FIG. 1 shows the elements to be secured to each other by the method of the invention in fragmentary axial section at an intermediate stage of the securing operation; and

FIG. 2 illustrates the elements of FIG. 1 in the fully secured condition.

Referring first to FIG. 1, there is shown only as much of the cylinder 1 of a telescopic, automotive shock absorber as is needed for an understanding of the invention, only the axial wall of the cylinder 1 being shown in order not to crowd the drawing. The annular outer edge 2 at the axial end of the cylinder 1 is beveled conically so that the cylinder wall tapers toward its end. In the position shown in FIG. 1, the conical outer face of the cylinder 1 engages the inner wall of a rubber bellows 5 whose illustrated portion is a hollow cylinder of uniform outer and inner cross section in the relaxed condition of FIG. 1.

In an operation preceding the condition illustrated in FIG. 1, the bellows 5 was axially inserted in a metal ring 3 of hollow cylindrical shape whose inner diameter is approximately equal to the outer diameter of the bellows 5 in the relaxed condition of the latter and greater than the external diameter of the cylinder 1 which in turn is greater than the diameter of the cylindrical bore in the bellows 5. Prior to insertion of the bellows 5, the inner cylindrical surface of the ring 3 was roughened, as by sandblasting, and coated with a liquid adhesive composition so that the ring 3 was axially secured on the bellows 5 in the condition of FIG. 1 in which the axially terminal portion of the bellows 5 projects beyond the ring 3 toward the juxtaposed cylinder 1.

Pressure then was exerted in opposite axial directions on the ring 3 and the cylinder 1, as indicated respectively by arrows 6, 7. The beveled leading edge 2 of the cylinder 1 first entered the bore of the bellows 5, thereby expanding the orifice of the bellows and clamping the bellows wall between the leading edge 2 and the adjacent inner edge of the ring 3. In combination with the roughening of the inner ring surface and the adhesive bond between the radially engaged annular surfaces of the ring 3 and the bellows 5, the clamping action of the beveled edge 2 prevented the bellows 5 from slipping out of the ring 3 while the cylinder 1 entered the bore of the bellows 5 until ultimately the condition of FIG. 2 was reached in which the cylinder 1 projects beyond the ring 3 inward of the bellows 5. Further to avoid all relative axial movement of the ring 3 and the bellows 5, axial force was exerted on the latter as indicated by an arrow 8.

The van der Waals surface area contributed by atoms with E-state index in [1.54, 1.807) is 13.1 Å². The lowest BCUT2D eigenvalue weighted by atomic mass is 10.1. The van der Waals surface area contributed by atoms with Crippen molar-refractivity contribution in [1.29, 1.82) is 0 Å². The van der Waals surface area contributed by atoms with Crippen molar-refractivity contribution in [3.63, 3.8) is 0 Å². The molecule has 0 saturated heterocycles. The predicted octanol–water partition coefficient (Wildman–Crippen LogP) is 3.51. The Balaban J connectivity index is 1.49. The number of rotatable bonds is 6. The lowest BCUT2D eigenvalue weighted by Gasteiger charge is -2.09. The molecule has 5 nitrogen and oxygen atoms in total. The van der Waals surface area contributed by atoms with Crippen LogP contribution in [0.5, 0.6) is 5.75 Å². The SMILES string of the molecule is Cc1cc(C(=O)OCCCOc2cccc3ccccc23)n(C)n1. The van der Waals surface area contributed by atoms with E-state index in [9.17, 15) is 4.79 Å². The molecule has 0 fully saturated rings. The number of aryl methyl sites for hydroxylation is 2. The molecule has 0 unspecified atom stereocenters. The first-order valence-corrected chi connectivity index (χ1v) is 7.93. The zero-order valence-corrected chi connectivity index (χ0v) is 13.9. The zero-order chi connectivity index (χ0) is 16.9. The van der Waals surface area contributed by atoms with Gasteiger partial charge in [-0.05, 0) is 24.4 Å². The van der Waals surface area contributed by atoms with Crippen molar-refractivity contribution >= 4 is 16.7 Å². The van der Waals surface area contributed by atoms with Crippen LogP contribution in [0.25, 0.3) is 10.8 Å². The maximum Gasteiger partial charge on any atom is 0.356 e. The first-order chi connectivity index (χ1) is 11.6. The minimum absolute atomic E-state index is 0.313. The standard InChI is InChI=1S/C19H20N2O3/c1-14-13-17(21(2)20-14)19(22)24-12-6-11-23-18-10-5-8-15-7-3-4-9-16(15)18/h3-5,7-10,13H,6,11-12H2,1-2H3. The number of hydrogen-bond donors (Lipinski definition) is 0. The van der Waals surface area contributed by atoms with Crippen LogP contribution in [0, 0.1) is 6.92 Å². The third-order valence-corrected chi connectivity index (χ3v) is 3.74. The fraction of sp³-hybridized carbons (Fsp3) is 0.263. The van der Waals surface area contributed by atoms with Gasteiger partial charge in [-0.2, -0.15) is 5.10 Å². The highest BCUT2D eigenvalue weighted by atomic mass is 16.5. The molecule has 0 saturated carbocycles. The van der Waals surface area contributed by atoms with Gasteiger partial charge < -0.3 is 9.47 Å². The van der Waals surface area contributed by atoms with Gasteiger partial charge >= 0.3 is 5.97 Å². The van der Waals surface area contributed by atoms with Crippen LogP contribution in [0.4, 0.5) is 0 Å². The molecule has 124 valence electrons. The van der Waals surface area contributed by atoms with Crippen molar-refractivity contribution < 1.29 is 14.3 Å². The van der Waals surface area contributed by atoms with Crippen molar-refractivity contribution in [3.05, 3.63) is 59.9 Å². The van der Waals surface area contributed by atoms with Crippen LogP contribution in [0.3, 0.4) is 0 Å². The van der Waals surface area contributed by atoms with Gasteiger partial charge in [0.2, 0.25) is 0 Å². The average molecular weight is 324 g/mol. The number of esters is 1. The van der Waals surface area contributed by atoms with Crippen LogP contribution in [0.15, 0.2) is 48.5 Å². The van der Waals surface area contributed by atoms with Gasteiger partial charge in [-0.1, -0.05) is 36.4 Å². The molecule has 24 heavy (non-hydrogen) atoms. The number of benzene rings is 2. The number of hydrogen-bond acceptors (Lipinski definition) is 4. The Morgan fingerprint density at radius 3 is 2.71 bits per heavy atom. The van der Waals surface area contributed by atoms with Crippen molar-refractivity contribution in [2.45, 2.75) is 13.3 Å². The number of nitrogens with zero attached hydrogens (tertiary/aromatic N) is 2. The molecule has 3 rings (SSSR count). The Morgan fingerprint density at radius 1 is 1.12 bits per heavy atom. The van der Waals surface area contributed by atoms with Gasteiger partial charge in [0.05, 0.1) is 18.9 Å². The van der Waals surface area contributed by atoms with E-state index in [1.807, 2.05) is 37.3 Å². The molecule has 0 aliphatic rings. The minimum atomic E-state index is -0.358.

When the bellows 5 is assembled with the cylinder, as is shown in FIG. 2, the ring 3 is axially coextensive with respective parts of the bellows 5 and of the cylinder 1. A portion of the bellows is compressed between the ring 3 and the cylinder 1, and the bellows material resiliently displaced by compression forms beads along the axially spaced radial surfaces of the ring 3.

The energy expended in forcing the cylinder 1 into the bore of the bellows 5 is partly stored in the deformed bellows material and partly converted to heat. It may be provided by the hands of an operator pressing the ring 3 and the cylinder 1 toward each other. Alternatively, the cylinder 1 may be placed upright on a fixed support, such as a workbench, so that both hands of the operator are available for exerting pressure on the ring 3 (arrow 6) and exerting an axial force on the bellows 5 (arrow 8). It is usually more convenient to employ a press having one apertured platen dimensioned for passage of the bellows 5, but abuttingly engaging the face 4 of the ring which is directed away from the axially juxtaposed cylinder 1, while the other press platen is brought to bear on the axial end of the cylinder 1 omitted from the drawing.